BARSTA, proposed Broadway line, and developments around Canada Line
At a meeting this week, Vancouver city council unanimously agreed upon a number of amended guidelines, including reducing emissions and cost-effectiveness, to direct the planning of a rapid transit system that would run along Broadway.
Translink has proposed six possible options for the project, including a SkyTrain on Broadway (and 10th avenue) between Main Street and UBC.
A coalition of business-owners and residents held a meeting on Tuesday in Kitsilano to weigh out alternatives to the plan. Members of the Business and Residents Association for Sustainable Transportation Alternatives (BARSTA) are worried about the effects a SkyTrain would have on their businesses and community. They say that a light rail system i.e. a street-level electric line would be a less disruptive option.
Donna Dobo, who owns the Just Imagine costume store on Broadway, is worried that she will be "squeezed out of business" during construction. “Business is good, but I don’t know if I could survive three to four years of construction with no foot traffic,” she told The Province. “A tunnel construction with huge craters would completely destroy us.”
BARSTA members recall the fallout from the construction of the Canada Line, during which business dropped significantly for many Cambie street stores.
However, the SkyTrain plan may not be as far along as they fear. When questioned by The Province, Translink's Ken Hardie said, “I honestly don’t know where they got that idea that a SkyTrain is the front-runner. We are looking at a variety of options.”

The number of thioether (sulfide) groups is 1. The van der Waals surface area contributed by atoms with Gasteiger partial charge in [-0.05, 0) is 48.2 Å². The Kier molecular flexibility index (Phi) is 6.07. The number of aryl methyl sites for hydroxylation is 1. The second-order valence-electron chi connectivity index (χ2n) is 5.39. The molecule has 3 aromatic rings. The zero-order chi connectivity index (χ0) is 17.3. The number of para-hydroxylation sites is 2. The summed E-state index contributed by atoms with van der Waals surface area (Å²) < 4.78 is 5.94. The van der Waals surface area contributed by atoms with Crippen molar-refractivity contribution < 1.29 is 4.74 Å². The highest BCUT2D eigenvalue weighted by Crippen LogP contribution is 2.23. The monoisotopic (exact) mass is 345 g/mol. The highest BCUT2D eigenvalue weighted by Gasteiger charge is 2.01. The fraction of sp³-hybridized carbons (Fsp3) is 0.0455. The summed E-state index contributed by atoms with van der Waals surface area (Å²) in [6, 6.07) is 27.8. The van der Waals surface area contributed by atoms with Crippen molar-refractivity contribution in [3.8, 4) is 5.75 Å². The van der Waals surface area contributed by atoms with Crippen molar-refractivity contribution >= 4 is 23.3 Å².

Hold onto your hats Vancouverites, this is just one of the many signs that development in our fair city shows no signs of slowing down. With the proposal of at least two major projects being built around the Canada Line and the proposal for a rapid transit system running along Broadway, it looks as though Vancouver will be getting more facelifts in coming years. But will the benefits of increasing urban density and mobility in our city outweigh the costs to local residents and businesses, not to mention the dent in taxpayers’ wallets?
There are several other projects to keep your eye on over the summer as well as the proposed Broadway line.
Residents of Marpole may be in for a serious re-vamp of their neighbourhood. The South Vancouver neighbourhood is the site of the Marine Gateway Project, the largest development ever proposed for rezoning outside the downtown. Standing 350 feet (105 metres) tall, the tower would comprise over one-third of the 950, 000 square foot project, according to a report in The Vancouver Sun. The mega-development would include 577 residential units as well as office space, retail, services, public amenities. It would also provide an easily accessible link to the downtown core and airport via the Canada Line.
Proponents argue that the project would reinvigorate the overlooked South Van neighbourhood and act as an "iconic gateway" to the City of Vancouver.
But not everyone is excited about the development. Residents of the neighbourhood are concerned about the size of the complex. “It’s huge," Claudia Laroye of the Marpole Business Improvement Association told The Globe and Mail. "It will take a lot of getting used to standing next to a 40-storey building around here.”
However, this is by no means the end of the project and plans are also in the works for other developments along the Cambie corridor. This CTV news report features residents who are "fuming" over possibility of new apartment buildings at King Edward (25th avenue) and Cambie.
So, Scene readers, there's my round-up of the latest news that's been shaking up development in the city.
It’s your city Vancouver, so have your say! Are you affected by these development projects? Is your business or home in the path of the wrecking ball? We want to hear from you. Voice your opinion in the comments section below or if you have information about an aspect of this story that you want to see covered here, please send to firstname.lastname@example.org